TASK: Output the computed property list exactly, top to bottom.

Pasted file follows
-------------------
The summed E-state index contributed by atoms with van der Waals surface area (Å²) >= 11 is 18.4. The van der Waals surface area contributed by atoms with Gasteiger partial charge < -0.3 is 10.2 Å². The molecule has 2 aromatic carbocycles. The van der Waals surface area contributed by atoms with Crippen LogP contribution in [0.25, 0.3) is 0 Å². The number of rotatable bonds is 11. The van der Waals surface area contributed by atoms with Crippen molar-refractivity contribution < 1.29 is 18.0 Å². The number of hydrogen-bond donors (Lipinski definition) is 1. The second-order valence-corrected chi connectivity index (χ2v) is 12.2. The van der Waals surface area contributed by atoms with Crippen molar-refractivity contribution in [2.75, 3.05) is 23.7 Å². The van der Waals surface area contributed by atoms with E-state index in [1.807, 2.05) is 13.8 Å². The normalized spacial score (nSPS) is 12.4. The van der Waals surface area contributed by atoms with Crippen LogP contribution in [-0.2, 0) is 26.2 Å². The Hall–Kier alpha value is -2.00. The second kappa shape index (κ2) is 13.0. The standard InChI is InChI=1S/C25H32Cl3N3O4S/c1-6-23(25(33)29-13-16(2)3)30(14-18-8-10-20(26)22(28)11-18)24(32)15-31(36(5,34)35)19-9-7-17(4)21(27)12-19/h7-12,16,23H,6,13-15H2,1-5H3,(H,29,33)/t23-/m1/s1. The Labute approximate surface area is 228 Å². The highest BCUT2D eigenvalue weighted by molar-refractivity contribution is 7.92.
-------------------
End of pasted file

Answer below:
The summed E-state index contributed by atoms with van der Waals surface area (Å²) >= 11 is 18.4. The van der Waals surface area contributed by atoms with Gasteiger partial charge < -0.3 is 10.2 Å². The molecule has 2 aromatic carbocycles. The van der Waals surface area contributed by atoms with Crippen LogP contribution in [0.25, 0.3) is 0 Å². The number of rotatable bonds is 11. The van der Waals surface area contributed by atoms with Crippen molar-refractivity contribution < 1.29 is 18.0 Å². The number of hydrogen-bond donors (Lipinski definition) is 1. The second-order valence-corrected chi connectivity index (χ2v) is 12.2. The van der Waals surface area contributed by atoms with Crippen molar-refractivity contribution in [2.75, 3.05) is 23.7 Å². The van der Waals surface area contributed by atoms with E-state index in [1.807, 2.05) is 13.8 Å². The normalized spacial score (nSPS) is 12.4. The van der Waals surface area contributed by atoms with Crippen LogP contribution in [-0.2, 0) is 26.2 Å². The Hall–Kier alpha value is -2.00. The second kappa shape index (κ2) is 13.0. The standard InChI is InChI=1S/C25H32Cl3N3O4S/c1-6-23(25(33)29-13-16(2)3)30(14-18-8-10-20(26)22(28)11-18)24(32)15-31(36(5,34)35)19-9-7-17(4)21(27)12-19/h7-12,16,23H,6,13-15H2,1-5H3,(H,29,33)/t23-/m1/s1. The Labute approximate surface area is 228 Å². The highest BCUT2D eigenvalue weighted by molar-refractivity contribution is 7.92.